Kidney stones, also called renal calculi, are solid concretions (crystal aggregations) of dissolved minerals in urine; calculi typically form inside the kidneys or bladder. The terms nephrolithiasis and urolithiasis refer to the presence of calculi in the kidneys and urinary tract, respectively.
The kidneys are a pair of organs that are primarily responsible for filtering metabolites and minerals from the circulatory system. These secretions are then passed to the bladder and out of the body as urine. Some of the substances found in urine are able to crystalize, and in a concentrated form these chemicals can precipitate into a solid deposit attached to the kidney walls. These crystals can grow through a process of accretion to form a kidney stone. In medical terminology these deposits are known as renal calculi (Latin renal, “kidney” and calculi, “pebbles”).
Renal calculi can vary in size from as small as grains of sand to as large as a golf ball. Kidney stones typically leave the body by passage in the urine stream, and many stones are formed and passed without causing symptoms. If stones grow to sufficient size before passage—on the order of at least read more [...]
Chronic kidney disease (CKD), also known as chronic renal disease, is a progressive loss of renal function over a period of months or years through five stages. Each stage is a progression through an abnormally low and deteriorating glomerular filtration rate, which is usually determined indirectly by the creatinine level in blood serum.
Stage 1 CKD is mildly diminished renal function, with few overt symptoms.
Stage 5 CKD is a severe illness and requires some form of renal replacement therapy (dialysis or renal transplant). Stage 5 CKD is also called end-stage renal disease (ESRD), chronic kidney failure (CKF) or chronic renal failure (CRF).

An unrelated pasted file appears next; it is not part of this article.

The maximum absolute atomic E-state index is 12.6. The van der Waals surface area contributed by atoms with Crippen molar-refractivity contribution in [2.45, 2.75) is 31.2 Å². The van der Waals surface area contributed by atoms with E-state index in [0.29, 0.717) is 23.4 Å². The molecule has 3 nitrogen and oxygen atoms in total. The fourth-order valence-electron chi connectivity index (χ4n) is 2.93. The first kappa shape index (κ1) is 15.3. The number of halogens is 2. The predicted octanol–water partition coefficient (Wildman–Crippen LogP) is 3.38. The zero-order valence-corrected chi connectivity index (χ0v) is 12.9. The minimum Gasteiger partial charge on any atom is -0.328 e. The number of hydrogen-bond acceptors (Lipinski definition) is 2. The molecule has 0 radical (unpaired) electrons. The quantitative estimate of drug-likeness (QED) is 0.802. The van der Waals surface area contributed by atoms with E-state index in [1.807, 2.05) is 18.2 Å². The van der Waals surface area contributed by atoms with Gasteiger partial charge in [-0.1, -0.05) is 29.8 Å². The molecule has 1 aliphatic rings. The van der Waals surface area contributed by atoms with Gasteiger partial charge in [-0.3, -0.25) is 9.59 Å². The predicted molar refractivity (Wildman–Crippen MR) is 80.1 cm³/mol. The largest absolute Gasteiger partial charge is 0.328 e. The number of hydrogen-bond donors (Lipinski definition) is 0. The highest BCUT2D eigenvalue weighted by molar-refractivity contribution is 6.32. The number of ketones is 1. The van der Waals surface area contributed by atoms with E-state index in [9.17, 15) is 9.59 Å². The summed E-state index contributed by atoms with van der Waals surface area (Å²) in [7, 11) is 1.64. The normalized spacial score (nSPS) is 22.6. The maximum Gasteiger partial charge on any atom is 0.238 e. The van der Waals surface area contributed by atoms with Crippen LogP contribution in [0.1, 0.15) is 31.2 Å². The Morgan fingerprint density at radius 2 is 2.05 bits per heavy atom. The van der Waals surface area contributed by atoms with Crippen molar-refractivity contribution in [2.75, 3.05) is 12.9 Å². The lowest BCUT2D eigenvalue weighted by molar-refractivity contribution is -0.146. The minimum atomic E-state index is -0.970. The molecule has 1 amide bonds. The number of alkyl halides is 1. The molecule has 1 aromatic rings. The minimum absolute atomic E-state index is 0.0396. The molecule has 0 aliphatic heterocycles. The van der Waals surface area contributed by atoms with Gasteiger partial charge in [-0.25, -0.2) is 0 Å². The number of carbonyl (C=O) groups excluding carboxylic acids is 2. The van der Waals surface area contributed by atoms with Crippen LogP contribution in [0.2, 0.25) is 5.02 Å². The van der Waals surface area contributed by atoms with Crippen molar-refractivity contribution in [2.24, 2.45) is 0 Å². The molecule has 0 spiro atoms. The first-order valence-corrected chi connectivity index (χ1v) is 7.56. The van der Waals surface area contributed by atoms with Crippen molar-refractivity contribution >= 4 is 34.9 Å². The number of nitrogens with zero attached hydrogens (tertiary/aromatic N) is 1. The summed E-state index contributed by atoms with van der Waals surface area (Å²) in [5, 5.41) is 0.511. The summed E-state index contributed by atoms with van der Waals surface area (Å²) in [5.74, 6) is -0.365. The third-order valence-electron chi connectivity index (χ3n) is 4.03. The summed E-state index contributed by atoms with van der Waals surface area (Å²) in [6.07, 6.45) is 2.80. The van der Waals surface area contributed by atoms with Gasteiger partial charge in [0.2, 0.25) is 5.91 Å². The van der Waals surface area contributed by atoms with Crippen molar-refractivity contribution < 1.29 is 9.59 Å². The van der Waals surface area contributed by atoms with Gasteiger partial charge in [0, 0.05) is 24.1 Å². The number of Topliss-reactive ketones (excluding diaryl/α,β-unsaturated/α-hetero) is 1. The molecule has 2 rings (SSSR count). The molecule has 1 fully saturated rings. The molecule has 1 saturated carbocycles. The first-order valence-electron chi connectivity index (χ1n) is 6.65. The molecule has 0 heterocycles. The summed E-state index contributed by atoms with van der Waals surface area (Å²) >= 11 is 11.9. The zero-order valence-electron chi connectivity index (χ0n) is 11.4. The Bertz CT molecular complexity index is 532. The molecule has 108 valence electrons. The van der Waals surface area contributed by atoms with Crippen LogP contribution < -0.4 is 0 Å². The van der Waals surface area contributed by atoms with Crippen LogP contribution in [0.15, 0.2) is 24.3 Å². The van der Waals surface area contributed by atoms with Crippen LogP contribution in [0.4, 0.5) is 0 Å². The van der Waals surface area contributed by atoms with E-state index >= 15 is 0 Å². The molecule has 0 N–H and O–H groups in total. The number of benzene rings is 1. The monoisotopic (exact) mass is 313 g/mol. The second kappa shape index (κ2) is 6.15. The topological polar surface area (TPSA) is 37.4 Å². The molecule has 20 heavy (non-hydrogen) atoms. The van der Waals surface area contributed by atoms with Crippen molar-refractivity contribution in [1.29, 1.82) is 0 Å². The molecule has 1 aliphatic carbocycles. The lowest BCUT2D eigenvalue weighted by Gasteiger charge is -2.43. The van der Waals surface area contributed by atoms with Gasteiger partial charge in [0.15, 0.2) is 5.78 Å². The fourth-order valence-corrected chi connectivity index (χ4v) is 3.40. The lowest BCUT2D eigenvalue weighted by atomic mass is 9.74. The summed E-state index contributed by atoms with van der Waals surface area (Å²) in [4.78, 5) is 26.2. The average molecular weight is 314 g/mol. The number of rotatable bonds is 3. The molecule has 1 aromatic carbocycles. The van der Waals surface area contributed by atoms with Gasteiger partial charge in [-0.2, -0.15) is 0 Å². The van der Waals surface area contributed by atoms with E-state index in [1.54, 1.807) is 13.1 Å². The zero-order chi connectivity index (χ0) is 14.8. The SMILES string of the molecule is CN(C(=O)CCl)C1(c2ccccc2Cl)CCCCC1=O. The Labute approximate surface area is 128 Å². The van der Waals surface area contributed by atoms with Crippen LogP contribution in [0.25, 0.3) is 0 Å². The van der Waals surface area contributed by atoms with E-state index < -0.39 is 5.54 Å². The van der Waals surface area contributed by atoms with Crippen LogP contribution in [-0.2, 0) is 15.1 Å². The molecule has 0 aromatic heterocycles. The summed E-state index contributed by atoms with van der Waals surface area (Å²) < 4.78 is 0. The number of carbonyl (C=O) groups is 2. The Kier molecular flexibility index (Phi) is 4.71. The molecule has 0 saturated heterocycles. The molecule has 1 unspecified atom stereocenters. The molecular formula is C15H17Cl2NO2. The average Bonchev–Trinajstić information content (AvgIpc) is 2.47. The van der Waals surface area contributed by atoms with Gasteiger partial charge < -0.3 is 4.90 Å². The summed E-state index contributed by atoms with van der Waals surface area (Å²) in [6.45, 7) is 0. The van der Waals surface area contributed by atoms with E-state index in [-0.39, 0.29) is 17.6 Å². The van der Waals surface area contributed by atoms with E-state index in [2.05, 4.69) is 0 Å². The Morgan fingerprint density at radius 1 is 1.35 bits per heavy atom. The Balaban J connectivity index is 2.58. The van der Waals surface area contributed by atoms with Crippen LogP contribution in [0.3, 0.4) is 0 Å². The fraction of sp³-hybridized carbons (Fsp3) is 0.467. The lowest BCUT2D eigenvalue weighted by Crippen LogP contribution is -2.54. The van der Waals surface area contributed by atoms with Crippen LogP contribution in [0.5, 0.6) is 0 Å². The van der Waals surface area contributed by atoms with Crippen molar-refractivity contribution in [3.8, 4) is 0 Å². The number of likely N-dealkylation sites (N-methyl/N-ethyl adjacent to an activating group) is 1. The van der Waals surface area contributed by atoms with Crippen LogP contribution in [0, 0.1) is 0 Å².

Signs and symptoms of Chronic kidney disease
Initially it is without specific symptoms and can only be detected as an increase in serum creatinine or protein in the urine. As the kidney function decreases:
blood pressure is increased due to fluid overload and production of vasoactive hormones, increasing one’s risk of developing hypertension and/or suffering from congestive heart failure
Urea accumulates, leading to azotemia and ultimately uremia (symptoms ranging from lethargy to pericarditis and encephalopathy). Urea is read more [...]
Nephrotic syndrome is a nonspecific disorder in which the kidneys are damaged, to leak large amounts of protein (at least 3.5 grams per day per 1.73m2 body surface area) from the blood into the urine.
It is characterised by proteinuria (>3.5g/day), hypoalbuminemia, hyperlipidemia and edema. A few other characteristics are:
The most common sign is excess fluid in the body. This may take several forms:
Puffiness around the eyes, characteristically in the morning.
Edema over the legs which is pitting (i.e. leaves a little pit when the fluid is pressed out, which resolves over a few seconds).
Fluid in the pleural cavity causing pleural effusion.
Fluid in the peritoneal cavity causing ascites.
Some patients may notice foamy urine, due to a lowering of the surface tension by the severe proteinuria. Actual urinary complaints such as hematuria or oliguria are uncommon, and are seen commonly in nephritic syndrome.
May have features of the underlying cause, such as the rash associated with Systemic Lupus Erythematosus, or the neuropathy associated with diabetes.
Examination should also exclude other causes of gross edema—especially read more [...]